Monday, November 28, 2011

The New Deal and Enterprising Americans

One central theme behind Roosevelt's stimulus policies, like today, was that business was sitting on their hands and the government had to tax and spend to get things going and regulate to keep them going and prevent the next downturn. But as Chamberlain pointed out in his book Enterprising Americans: A Business History of the United States-

"the magnitude of the response of U.S. business to the war is in itself refutation of the thesis that in the thirties businessmen simply sat on thier hands…it simply would not have been able to produce the new type of goods when the war button was pressed"

While it was true that total investment was low, investment opportunities were proliferant. He points out the infinite number of industries ready to bust out with thier innovations, including such leaders as du Pont, Dow Chemical, American Cyanamid, and Monsanto that many in the ag industry would be familiar with. During this time GE was ready to go with flourescent lighting and Kodak with color photography and commercial air travel was in the making.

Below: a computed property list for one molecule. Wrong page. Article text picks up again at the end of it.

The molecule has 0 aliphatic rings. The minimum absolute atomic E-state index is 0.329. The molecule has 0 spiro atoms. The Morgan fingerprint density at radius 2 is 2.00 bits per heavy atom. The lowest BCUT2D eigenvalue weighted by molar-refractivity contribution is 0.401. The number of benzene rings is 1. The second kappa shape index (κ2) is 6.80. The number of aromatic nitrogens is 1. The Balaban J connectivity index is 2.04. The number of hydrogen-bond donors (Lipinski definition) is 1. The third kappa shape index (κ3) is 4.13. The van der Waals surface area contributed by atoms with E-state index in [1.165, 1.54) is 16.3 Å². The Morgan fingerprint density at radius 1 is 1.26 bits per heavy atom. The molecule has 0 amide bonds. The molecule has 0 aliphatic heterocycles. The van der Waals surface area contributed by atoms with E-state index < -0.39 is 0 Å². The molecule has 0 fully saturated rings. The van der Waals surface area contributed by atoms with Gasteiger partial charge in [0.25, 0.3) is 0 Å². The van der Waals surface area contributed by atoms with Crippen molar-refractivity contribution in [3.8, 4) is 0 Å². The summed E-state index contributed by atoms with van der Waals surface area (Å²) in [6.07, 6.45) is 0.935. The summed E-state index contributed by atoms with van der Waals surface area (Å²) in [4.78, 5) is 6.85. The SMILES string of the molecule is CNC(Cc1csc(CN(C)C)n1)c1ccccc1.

But these great ideas were suppressed and kept on the back burner under the massive interventions of Roosevelt's expanding government.

"Businessmen came to ask themseleves whether Roosevelt really understood a system where the hope of profit sparks expansion and investment. Or did he believe simply in centralizing decision and authority in boards and "planners" along the Potomac?"

The Enterprising Americans: A Business History of the United States

Saturday, November 26, 2011

Occupy Wall Street: Fighting the Right Fight?

Previously I had said “Time will tell if those occupying Wall Street calling for ending the Fed and crony capitalism are the true voice of the movement, or if they will ultimately find themselves tools for more interventionism through a progressive policy agenda.” With a recent article in the Washington Post, I think I’m starting to piece together an answer, at least from one protestor.

Take for instance the following quote:

"Only a soft regime change can end the pervasive corruption at the heart of our political system, in which corporate money wins elections, drafts laws and trumps citizen desires.”